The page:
Wrote Reeves, “Why not just read my definitive biography of the Senator?  The comments on this post range from error to the absurd.”  Although now in his eighties, Reeves’s prominent posting of a hot Melania Trump photo suggests that his juices are still flowing, and flowing in the right direction.

In 1982, Reeves’s book was the definitive biography.  I read it when it came out and, like most Republicans, took little issue with it.  At the time, there was no effective counter-narrative in play.  That has changed.

The opening of the Soviet vaults after the fall of the Soviet Union in 1991 and the release of the Venona files in 1995 introduced reams of information that was not available in 1982.  Although Reeves is sticking to his guns, his is no longer the definitive take on McCarthy, at least not on the right.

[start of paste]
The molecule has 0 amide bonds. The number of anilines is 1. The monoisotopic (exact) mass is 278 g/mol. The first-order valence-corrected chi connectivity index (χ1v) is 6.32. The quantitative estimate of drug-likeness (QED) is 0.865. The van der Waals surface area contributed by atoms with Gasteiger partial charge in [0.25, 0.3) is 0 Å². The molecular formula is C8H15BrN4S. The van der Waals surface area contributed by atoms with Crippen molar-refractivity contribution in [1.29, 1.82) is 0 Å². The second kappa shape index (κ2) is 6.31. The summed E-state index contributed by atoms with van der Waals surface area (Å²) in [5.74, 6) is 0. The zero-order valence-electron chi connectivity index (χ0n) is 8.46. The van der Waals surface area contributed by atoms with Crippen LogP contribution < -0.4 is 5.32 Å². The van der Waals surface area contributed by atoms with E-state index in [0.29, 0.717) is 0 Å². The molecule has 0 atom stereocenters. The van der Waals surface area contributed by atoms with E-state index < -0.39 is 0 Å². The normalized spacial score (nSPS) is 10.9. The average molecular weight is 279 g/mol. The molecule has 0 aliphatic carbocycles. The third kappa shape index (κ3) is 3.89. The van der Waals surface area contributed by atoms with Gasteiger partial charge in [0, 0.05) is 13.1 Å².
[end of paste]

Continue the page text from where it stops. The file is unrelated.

Several of the posts on my Facebook page cite M. Stanton Evans’s instant 2007 classic, Blacklisted by History: The Untold Story of Senator Joe McCarthy and His Fight against America’s Enemies, as the must-read book.  I would agree.  I have read the 700-page Blacklisted twice.  No one but Reeves cites his own book.

Although Evans has since died, I suspect he and Reeves would have both rejected Zimmerman’s thesis.  If anything, the Mueller report rehabilitated McCarthy among Republicans.  Unlike the Democratic witch hunt against Trump and friends, McCarthy targeted real witches.  More than ever, Republicans appreciate the difference.